The brain and mental health is a massively complex field, so don't think that gut health is the only cause of diseases impacting these areas. However, as microbiome research progresses, we find that people experiencing anxiety and depression might be helped through dietary changes (using probiotic and non-probiotic foods and supplements) that support the growth and proliferation of the correct type of bacteria. Such steps help to sustain the microorganisms in the gut. These microorganisms help to regulate brain function via the gut-brain axis, impacting functions in the immune system and metabolism by providing essential inflammatory mediators, nutrients, and vitamins. Additionally, poor gut health can contribute to anxiety and other mood disorders because of the gut-brain link. Mental stress can also impact the health of gut bacteria, which also feeds back into the health of the brain-gut axis.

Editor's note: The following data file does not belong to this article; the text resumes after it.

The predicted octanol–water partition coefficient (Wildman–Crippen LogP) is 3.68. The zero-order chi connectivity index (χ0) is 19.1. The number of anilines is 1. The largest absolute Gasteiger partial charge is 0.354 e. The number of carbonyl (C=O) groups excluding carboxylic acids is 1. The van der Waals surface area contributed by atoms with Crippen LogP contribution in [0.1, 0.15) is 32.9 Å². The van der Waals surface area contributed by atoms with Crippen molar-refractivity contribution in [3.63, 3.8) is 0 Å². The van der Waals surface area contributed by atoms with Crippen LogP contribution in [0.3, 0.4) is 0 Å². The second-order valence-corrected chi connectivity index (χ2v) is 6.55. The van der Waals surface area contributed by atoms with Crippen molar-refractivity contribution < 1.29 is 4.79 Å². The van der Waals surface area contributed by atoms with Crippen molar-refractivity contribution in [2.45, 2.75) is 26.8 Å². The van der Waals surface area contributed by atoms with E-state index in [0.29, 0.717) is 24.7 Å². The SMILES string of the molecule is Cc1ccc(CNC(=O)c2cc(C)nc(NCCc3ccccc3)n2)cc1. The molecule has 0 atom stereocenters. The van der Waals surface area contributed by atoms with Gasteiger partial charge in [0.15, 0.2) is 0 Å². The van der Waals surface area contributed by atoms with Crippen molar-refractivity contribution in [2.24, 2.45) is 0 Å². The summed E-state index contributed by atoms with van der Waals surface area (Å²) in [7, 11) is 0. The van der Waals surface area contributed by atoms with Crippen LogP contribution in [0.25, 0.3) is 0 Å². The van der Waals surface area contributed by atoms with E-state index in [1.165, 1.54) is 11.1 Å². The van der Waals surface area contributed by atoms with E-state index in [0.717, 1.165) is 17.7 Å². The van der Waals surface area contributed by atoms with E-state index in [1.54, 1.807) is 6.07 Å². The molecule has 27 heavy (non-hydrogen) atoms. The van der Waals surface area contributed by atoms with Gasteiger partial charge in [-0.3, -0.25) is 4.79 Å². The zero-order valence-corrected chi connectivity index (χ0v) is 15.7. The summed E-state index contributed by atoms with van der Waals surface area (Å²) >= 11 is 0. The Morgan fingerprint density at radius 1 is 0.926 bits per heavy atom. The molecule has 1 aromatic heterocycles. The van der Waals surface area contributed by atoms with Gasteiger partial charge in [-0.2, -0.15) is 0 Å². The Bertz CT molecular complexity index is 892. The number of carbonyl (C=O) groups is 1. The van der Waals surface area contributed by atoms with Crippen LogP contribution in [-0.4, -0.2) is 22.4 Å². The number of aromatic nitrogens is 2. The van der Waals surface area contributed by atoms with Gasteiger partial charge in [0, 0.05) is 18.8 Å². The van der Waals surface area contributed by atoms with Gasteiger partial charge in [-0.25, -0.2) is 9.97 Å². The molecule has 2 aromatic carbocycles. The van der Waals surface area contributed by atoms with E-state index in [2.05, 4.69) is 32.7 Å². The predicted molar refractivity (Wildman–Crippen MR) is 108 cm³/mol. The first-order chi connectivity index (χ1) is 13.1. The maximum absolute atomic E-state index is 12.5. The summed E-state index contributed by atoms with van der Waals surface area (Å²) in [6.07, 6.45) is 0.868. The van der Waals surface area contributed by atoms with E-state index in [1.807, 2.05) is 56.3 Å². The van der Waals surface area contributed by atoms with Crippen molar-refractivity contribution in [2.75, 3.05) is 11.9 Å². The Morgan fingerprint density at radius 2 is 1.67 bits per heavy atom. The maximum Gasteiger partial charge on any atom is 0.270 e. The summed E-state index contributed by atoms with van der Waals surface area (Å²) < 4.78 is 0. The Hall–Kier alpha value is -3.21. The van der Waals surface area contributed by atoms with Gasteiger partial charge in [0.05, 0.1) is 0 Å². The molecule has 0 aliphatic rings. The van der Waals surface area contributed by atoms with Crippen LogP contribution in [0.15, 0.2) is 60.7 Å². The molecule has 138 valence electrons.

In another surprising finding, researchers have confirmed a link between depression and stomach ulcers. So we know there is a link between gut (H. pylori) bacteria and ulcers, as previously stated, and now also a link between stomach ulcers and depression. Such research absolutely supports the holistic approach to caring for patients with gastrointestinal diseases. Additionally, new research by UQ's Institute for Molecular Bioscience (IMB) and Queensland Brain Institute supports the idea of a feedback loop where gut health impacts brain and mood health and where those undergoing psychotherapy or psychiatric treatment have been observed to exhibit positively-impacted gut symptoms. This could indicate that the mood state can influence gut health as well as gut affecting mood.